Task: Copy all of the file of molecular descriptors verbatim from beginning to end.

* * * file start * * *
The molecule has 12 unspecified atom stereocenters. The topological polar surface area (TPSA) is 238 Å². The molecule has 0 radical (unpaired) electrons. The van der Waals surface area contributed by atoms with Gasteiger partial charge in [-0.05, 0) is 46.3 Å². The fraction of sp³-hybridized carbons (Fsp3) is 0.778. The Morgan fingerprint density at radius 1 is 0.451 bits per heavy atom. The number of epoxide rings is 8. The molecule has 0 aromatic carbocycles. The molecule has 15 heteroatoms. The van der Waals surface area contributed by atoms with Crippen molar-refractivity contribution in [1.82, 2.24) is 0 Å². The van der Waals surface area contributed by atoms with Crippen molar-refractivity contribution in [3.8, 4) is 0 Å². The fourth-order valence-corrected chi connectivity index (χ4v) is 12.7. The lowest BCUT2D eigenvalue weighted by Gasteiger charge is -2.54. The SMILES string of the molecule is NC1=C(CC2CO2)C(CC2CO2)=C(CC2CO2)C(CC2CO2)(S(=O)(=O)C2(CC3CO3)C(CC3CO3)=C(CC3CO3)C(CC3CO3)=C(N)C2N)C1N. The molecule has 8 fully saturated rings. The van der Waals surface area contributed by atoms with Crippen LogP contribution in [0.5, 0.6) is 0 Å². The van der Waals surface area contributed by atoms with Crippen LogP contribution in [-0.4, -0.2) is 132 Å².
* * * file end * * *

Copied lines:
The molecule has 12 unspecified atom stereocenters. The topological polar surface area (TPSA) is 238 Å². The molecule has 0 radical (unpaired) electrons. The van der Waals surface area contributed by atoms with Gasteiger partial charge in [-0.05, 0) is 46.3 Å². The fraction of sp³-hybridized carbons (Fsp3) is 0.778. The Morgan fingerprint density at radius 1 is 0.451 bits per heavy atom. The number of epoxide rings is 8. The molecule has 0 aromatic carbocycles. The molecule has 15 heteroatoms. The van der Waals surface area contributed by atoms with Crippen molar-refractivity contribution in [1.82, 2.24) is 0 Å². The van der Waals surface area contributed by atoms with Crippen molar-refractivity contribution in [3.8, 4) is 0 Å². The fourth-order valence-corrected chi connectivity index (χ4v) is 12.7. The lowest BCUT2D eigenvalue weighted by Gasteiger charge is -2.54. The SMILES string of the molecule is NC1=C(CC2CO2)C(CC2CO2)=C(CC2CO2)C(CC2CO2)(S(=O)(=O)C2(CC3CO3)C(CC3CO3)=C(CC3CO3)C(CC3CO3)=C(N)C2N)C1N. The molecule has 8 fully saturated rings. The van der Waals surface area contributed by atoms with Crippen LogP contribution in [0.5, 0.6) is 0 Å². The van der Waals surface area contributed by atoms with Crippen LogP contribution in [-0.4, -0.2) is 132 Å².